Hope these tips help you no matter where you are on the goal track. Happy health!

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Obesity, empathy, and body image thoughts

Occasionally, in all the media clutter we see and hear each day, a clear, concise message appears to you. That happened to me today. I listened to the most recent post on This American Life entitled “Tell Me I’m Fat”. It was riveting, thought provoking, and entertaining. Everything a great podcast episode should be. You should really listen to it here.

Also today, an article popped up on my Facebook feed about how dietitians need to have empathy and how that can be better “taught” in dietetics training programs. I totally agree with this being a problem. While I had very good education and training as a dietitian, the most “empathy” that ever came into my lessons was teaching you how to keep a straight face while taking down a diet history. As in, when a client/patient tells you that he/she ate an entire cake or 14 tortillas in a day, you smile and say, “ok”. That was a good skill, believe you me. And I’m not criticizing my professors because empathy isn’t something you can really “teach”. It has to be developed with time and experience.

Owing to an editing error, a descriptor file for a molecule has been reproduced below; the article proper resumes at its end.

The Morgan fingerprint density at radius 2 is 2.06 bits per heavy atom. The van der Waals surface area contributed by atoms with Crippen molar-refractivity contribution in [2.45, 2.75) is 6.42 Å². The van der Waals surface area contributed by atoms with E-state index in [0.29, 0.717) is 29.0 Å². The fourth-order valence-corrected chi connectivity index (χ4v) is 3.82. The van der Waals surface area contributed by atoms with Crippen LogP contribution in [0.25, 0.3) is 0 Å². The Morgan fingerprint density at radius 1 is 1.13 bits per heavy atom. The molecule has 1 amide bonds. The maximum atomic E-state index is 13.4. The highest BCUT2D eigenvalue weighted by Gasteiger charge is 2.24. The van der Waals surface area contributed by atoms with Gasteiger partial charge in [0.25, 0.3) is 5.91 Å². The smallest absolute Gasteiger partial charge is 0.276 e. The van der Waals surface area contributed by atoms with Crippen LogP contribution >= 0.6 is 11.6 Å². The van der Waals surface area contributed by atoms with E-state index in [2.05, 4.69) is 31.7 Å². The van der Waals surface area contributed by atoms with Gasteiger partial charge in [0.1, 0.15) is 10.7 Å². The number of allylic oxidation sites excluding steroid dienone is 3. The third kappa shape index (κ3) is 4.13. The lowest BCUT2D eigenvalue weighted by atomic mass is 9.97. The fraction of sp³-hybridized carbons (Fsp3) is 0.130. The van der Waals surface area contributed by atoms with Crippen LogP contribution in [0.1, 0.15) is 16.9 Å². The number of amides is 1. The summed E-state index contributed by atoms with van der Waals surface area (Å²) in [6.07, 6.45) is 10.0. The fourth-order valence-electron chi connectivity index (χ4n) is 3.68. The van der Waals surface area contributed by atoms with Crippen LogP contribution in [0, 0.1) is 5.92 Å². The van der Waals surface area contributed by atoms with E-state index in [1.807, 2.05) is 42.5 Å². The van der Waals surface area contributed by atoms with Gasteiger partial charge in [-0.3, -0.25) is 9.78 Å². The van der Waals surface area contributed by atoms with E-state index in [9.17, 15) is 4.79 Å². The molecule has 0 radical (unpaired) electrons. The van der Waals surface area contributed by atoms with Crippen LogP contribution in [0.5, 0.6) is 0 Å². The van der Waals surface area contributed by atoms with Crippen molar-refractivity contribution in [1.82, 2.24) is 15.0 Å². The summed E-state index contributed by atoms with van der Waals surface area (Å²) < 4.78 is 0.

Together, those have prompted me to write a few very open, honest thoughts here.

1) I have never in my life been obese. I have never had to struggle with so many of the daily trials that face obese people. The stories in the podcast highlight many of these: finding clothes, being comfortable eating out, criticism from complete strangers, worrying about breaking a chair, etc. So I can try to be empathetic and imagine how that feels, but I haven’t had that experience.

2) However, I have struggled with my weight. Multiple times in my rather short adult life, so I do have some measure of empathy about weight and body image and those struggles.

When I graduated from college, I didn’t like how I felt or looked or what the scale said. I spent an entire summer exercising and trying to cut back on junk food. The result was maybe 5 pounds of weight loss, which was incredibly disheartening. Luckily for me, I then started grad school. The stress and busy schedule helped me almost unconsciously shed the last 10 pounds I needed/wanted. And then cancer and endocrine instability helped me drop 10 more. I was back to what I weighed in middle school. I’ll admit, I liked how looked and wanted to keep it that way, even if was a bit on the light side of healthy.